For instance, in one episode, both Will and Alan express an interest in Djaq. However, in the final episodes, they decide to leave the rest of the band and head elsewhere with nary a mention of Djaq. Similarly, Much has a thing with a young woman named Eve when he's made lord of Bonchurch, yet later, when he thinks about returning there, he never even mentions her name. I didn't think Much got that much action that he'd forget Eve.

These points aside, the pluses outweigh the minuses, and we really enjoyed the series. I only wish I didn't have to wait for the DVDs!

Tomorrow: What The Editor Saw -- Revisions, Part 1

(This picture is courtesy of the Armitage Army website. There was a shout-out to them on the DVD. Cool!)

9 comments:

Anonymous said...

With different writers and directors flip-flopping each episode, I'm not surprised that so many "threads" were lost! It was a weakness in the series to me.

Just a thought: did you find Marian and Robin a bit too brat-like at times?

I know I did. I thought a good spanking (and I'm not a fan of spanking) might not go amiss.

The sheriff . . . well, everyone on the AA forum knows how I feel about that role, so let's just say you put the mildest of my complaints on your blog!

If there's not some major Guy fury in series 2, it will be almost unbearable to me! Gisborne is not one to forego his revenge!

LW

Margaret Moore said...

I thought the different writers and directors might explain that, too. But they really should be aware of what I'd call major character developments, like the Djaq/Will/Alan triangle and Much and Eve.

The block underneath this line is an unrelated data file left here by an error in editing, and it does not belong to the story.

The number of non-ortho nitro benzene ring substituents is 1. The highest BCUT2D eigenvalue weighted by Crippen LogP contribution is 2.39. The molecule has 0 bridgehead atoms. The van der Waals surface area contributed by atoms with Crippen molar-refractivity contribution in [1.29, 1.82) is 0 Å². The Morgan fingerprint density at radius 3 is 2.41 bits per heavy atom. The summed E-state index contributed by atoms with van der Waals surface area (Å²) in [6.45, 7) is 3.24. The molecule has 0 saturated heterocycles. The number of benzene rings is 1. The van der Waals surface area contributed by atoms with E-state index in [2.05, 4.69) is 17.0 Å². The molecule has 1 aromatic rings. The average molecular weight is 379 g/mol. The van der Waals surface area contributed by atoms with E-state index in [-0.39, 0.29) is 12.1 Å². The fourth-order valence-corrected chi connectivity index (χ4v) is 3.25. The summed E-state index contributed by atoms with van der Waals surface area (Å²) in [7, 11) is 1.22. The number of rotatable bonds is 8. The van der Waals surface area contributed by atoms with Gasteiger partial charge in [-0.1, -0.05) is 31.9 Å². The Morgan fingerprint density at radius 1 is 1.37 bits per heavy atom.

As for Robin and Marian being bratty, I'd have to agree they could be immature sometimes.

For instance, I had trouble with the way Marian talked to her father sometimes -- as if he should be expected to just let her do her own thing all the time. There was one scene in particular where I thought she was way too harsh and unsympathetic to his concerns.

But I tell myself they're just young. :-)

Re Guy's outrage: I think that no matter what words the writers put in RA's mouth, we'll be seeing both rage and (more deeply buried) hurt in those eyes of his. That public rejection ain't going to go down easy, and I'm sure RA won't disappoint.

And I gotta tell ya, we whooped with delight when the Armitage Army was mentioned, and although RA didn't say anything, we envisioned him modestly blushing. :-)

Anonymous said...

We were all very pleased with the mention of the Armitage Army and Guyliner (we have had ads for Guyliner that some of our clever ladies made up since last September!) Yes, we are sure he was blushing very becomingly at those mentions!

Episode 13 left too many relationships dangling, IMO. Instead of wrapping the series, or giving the viewers any sense of pleasant closure for Will/Djag/Alan and Much/Eve, you got a brief bit of Marian/Robin getting together to escape her marriage to GoG.

I was just disappointed in the writing for letting so many things lapse on the relationships, and am hoping for better in Series 2.

I felt the juxtaposition of Marian and Robin being both pc and compassionate do-gooders with their behind doors snickering at Gisborne was bratty, as well as Marian's very odd relationship with her father. Robin was by parts bolding daring and risking his men and position all while championing that he had some master plan to rid Nottingham and its surrounds of the Sheriff in a superior, self-righteous manner.